Jim De Bree: Where is the Tea Party’s outrage?
By James de Bree
Thursday, May 3rd, 2018

According to Wikipedia, the Tea Party movement is an American conservative movement within the Republican Party calling for a reduction of the national debt of the United States and the federal budget deficit.

The Tea Party was formed in response to the large deficits and increase in national debt run up during the Obama administration.

Their zeal for reducing deficits and national debt seems to have waned during President Trump’s tenure.

On April 9 the Congressional Budget Office (“CBO”) released its annual assessment of the federal budget and the overall economy for the ensuing decade. This assessment has been revised to consider the impact of the recent tax cuts and the Bipartisan Budget Act of 2018.

The news is not good. The CBO sees larger deficits and slower economic growth when compared to its 2017 assessment.

In 2017, the CBO projected deficits of $10.1 trillion between 2018-2027. That amount has increased to $12.4 trillion.

Furthermore, these estimates assume that current spending policies will be reduced in 2020 as required under current law. However, if Congress continues its bipartisan spending propensities, the projected ten year deficit will balloon to over $15 trillion.

An indication of Congressional sentiment toward reforming its spending proclivities can be seen by the House voting 233-184 against a recent measure proposing a Constitutional amendment that would require a balanced budget.

When I watched the testimony of CBO Director Keith Hall before the Senate Budget Committee on CSPAN, Mr. Hall stated that 60% of the increased deficit is caused by tax reductions.

Furthermore the CBO report scores the cost of the recent tax cuts at $1.8 trillion–$400 billion higher than the original estimates. Extending the personal tax breaks beyond 2025 will add another $600 billion for 2026-2028. Restoring the repealed tax provisions that were designed to create a fiscal stimulus in recessionary times will cost another $250 billion when the next recession arrives and Congress is compelled to reinstate them.

It is easy to see how tax cuts could ultimately cost the government $2.5 trillion.

As I wrote in a previous column, national debt is never paid down, but it is reduced by economic growth and inflation. Congressional Republicans tell us that tax reform will pay for itself because of the resulting economic growth.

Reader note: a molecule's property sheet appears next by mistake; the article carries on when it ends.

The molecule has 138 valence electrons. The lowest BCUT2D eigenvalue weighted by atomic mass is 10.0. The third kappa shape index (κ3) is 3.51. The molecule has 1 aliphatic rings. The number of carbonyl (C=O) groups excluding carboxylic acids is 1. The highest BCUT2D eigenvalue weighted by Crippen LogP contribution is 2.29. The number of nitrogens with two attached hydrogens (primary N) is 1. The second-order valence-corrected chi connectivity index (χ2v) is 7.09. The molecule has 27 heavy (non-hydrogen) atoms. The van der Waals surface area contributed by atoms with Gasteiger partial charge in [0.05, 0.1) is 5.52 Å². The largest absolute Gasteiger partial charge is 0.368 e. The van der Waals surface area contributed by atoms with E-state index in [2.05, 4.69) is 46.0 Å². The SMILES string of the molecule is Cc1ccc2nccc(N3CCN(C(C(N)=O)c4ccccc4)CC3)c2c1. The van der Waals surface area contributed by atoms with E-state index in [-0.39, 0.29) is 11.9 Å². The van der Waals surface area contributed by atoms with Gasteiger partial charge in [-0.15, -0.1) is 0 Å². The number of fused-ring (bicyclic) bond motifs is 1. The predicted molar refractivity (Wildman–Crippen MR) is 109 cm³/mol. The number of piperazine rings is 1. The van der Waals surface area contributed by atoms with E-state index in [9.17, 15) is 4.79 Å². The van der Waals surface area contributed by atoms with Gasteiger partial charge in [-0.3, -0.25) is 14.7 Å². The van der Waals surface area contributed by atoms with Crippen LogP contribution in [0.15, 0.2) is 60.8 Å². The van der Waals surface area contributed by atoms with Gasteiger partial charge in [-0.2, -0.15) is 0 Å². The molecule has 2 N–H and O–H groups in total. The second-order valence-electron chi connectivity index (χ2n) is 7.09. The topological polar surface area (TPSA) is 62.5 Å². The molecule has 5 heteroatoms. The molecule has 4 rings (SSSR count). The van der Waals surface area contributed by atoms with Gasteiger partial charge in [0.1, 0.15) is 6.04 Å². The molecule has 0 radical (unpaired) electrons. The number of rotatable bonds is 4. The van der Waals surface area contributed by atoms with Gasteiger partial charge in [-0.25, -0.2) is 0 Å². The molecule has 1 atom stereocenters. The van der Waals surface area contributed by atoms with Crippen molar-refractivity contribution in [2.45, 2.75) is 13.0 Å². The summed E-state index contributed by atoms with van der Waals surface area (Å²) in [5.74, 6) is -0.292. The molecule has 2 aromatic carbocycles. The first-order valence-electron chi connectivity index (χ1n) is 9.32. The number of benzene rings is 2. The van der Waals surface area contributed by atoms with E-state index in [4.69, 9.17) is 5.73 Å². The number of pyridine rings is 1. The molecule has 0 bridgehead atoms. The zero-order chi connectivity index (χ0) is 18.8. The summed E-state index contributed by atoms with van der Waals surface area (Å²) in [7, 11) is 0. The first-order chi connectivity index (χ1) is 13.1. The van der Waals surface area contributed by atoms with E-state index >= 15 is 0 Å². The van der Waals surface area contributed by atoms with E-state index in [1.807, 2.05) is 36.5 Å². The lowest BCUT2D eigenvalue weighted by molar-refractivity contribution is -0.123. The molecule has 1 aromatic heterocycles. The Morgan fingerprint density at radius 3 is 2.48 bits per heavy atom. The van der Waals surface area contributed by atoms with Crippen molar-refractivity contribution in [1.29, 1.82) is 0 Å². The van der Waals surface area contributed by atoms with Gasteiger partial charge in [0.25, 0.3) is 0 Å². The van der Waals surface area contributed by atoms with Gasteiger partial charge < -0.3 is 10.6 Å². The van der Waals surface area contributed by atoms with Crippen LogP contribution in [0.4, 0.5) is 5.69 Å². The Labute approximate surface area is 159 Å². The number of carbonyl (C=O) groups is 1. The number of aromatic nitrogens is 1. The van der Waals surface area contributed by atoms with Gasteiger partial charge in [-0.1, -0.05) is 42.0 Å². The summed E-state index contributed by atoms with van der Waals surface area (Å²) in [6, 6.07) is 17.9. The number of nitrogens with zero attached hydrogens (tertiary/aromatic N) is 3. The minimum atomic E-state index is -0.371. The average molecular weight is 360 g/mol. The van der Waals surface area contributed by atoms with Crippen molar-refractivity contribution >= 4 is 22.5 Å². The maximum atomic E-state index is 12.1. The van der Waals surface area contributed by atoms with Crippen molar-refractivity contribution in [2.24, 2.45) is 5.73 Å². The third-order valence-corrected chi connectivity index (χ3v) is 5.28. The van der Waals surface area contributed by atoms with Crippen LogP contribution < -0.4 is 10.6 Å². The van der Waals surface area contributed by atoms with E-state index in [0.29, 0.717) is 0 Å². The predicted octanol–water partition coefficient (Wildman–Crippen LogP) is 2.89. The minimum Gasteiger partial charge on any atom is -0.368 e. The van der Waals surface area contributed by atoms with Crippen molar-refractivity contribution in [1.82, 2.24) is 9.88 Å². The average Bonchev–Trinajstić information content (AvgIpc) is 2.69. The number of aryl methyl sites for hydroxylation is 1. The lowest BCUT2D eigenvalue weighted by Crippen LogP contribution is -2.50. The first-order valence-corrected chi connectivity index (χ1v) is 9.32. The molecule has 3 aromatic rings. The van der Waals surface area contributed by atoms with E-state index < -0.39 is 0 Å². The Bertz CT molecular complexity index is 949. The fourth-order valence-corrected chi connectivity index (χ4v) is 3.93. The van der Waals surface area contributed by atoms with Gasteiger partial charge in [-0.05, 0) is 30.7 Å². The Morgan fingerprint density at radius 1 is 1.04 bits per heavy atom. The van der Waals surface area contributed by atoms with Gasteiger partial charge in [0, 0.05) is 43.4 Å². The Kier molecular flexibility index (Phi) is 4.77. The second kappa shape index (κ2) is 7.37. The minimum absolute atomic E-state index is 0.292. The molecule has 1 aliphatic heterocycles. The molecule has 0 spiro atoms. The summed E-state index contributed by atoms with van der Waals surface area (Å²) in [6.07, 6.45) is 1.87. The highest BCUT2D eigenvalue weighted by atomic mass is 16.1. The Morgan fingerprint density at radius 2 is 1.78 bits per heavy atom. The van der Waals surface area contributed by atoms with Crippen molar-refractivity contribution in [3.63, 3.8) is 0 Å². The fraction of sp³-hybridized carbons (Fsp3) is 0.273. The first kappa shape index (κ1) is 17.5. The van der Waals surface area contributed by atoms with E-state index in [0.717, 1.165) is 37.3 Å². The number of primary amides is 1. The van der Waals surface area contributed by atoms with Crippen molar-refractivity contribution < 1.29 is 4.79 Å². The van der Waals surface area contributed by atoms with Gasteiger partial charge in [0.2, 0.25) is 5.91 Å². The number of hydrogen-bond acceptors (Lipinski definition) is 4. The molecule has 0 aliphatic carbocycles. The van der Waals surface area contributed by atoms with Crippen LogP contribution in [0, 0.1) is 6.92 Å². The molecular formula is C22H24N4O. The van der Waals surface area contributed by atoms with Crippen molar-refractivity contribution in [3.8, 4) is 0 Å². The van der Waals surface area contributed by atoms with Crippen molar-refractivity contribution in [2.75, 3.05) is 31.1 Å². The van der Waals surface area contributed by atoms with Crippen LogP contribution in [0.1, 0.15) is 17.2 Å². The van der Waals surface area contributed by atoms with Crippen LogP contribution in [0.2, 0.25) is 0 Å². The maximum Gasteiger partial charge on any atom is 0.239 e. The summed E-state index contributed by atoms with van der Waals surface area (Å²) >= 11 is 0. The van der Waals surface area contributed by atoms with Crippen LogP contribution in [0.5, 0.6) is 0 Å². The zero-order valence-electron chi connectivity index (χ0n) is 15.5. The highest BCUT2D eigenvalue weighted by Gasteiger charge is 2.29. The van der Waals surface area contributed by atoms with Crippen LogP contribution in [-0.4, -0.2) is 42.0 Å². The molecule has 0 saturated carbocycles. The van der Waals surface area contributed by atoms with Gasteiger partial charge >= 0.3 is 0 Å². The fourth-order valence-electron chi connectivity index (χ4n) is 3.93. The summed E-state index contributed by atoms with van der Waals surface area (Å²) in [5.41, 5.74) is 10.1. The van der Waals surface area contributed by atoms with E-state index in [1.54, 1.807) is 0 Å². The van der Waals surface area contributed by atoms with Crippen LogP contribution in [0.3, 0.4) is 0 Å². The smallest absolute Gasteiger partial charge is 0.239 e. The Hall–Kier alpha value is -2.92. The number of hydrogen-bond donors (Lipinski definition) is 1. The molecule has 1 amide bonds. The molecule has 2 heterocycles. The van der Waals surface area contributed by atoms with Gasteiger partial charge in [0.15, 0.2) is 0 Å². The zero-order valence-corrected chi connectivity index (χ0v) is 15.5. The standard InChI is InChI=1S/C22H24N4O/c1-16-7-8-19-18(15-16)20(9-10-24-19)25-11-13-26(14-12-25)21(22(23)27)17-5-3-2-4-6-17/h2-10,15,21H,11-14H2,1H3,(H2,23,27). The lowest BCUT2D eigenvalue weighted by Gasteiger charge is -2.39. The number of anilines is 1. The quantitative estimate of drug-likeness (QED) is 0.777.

The CBO’s analysis does not support that contention. It estimates the tax cuts will stimulate average annual economic growth by .7%. The CBO projects overall annual inflation adjusted economic growth over the period of an anemic 1.7%.

This is well below the post-war historical averages and the growth rate that Republicans promised will result from the recent tax cuts. It is consistent, however, with the growth rates experienced by the United Kingdom, Canada and other countries after they enacted similar tax cuts.

To put that in perspective, our GDP will grow by 18%-20% over the next ten years. Our national debt will grow by as much as $15 trillion (71%) over that period. Our debt will be at the highest level since 1946.

Our current national debt is about $21 trillion. Two thirds of that amount was incurred since 2001. The largest drivers of the debt increase were the war on terror and the fiscal stimulus needed to recover from the Great Recession.

These factors suggest that, if we face another military action or if we have another strong recession, the CBO estimates understate the magnitude of future deficits.

I recently spoke with one of my former colleagues in the Netherlands. He told me that the Dutch, like many other European countries, are seriously considering reducing their corporate tax rates to match the 21% US rate.

Thus, like the US, these nations will incur additional governmental debt to finance corporate tax rate cuts. This will also mitigate tax incentives for companies to relocate to the United States.

Consequently, the governmental need to issue debt will increase the cost of capital–paradoxically diminishing private sector growth by increasing its financing costs.

We already see foreign investors who are less likely to purchase US Treasuries. Most notably, the Chinese are no longer as anxious to purchase US Treasuries. Part of this may be in response to brewing trade wars.

If protectionism becomes the norm, as it was during the Great Depression, we can expect to see a contraction in the overall global economy. However, current government debt levels are substantially higher than they were in the 1930s.

During the Obama Administration, the Tea Party made a number of valid points about the deficit and the prevailing economic trends. Partially in response to their commentary, the level of deficits decreased during President Obama’s second term to an average of about $700 billion annually. The CBO analysis strongly suggests that the average deficits over the next ten years will be double that amount.

However, now that President Trump is in office, it seems as though deficits and the resulting increase in national debt don’t matter anymore. Where is the Tea Party’s outrage?

Jim de Bree is a retired CPA who resides in Valencia.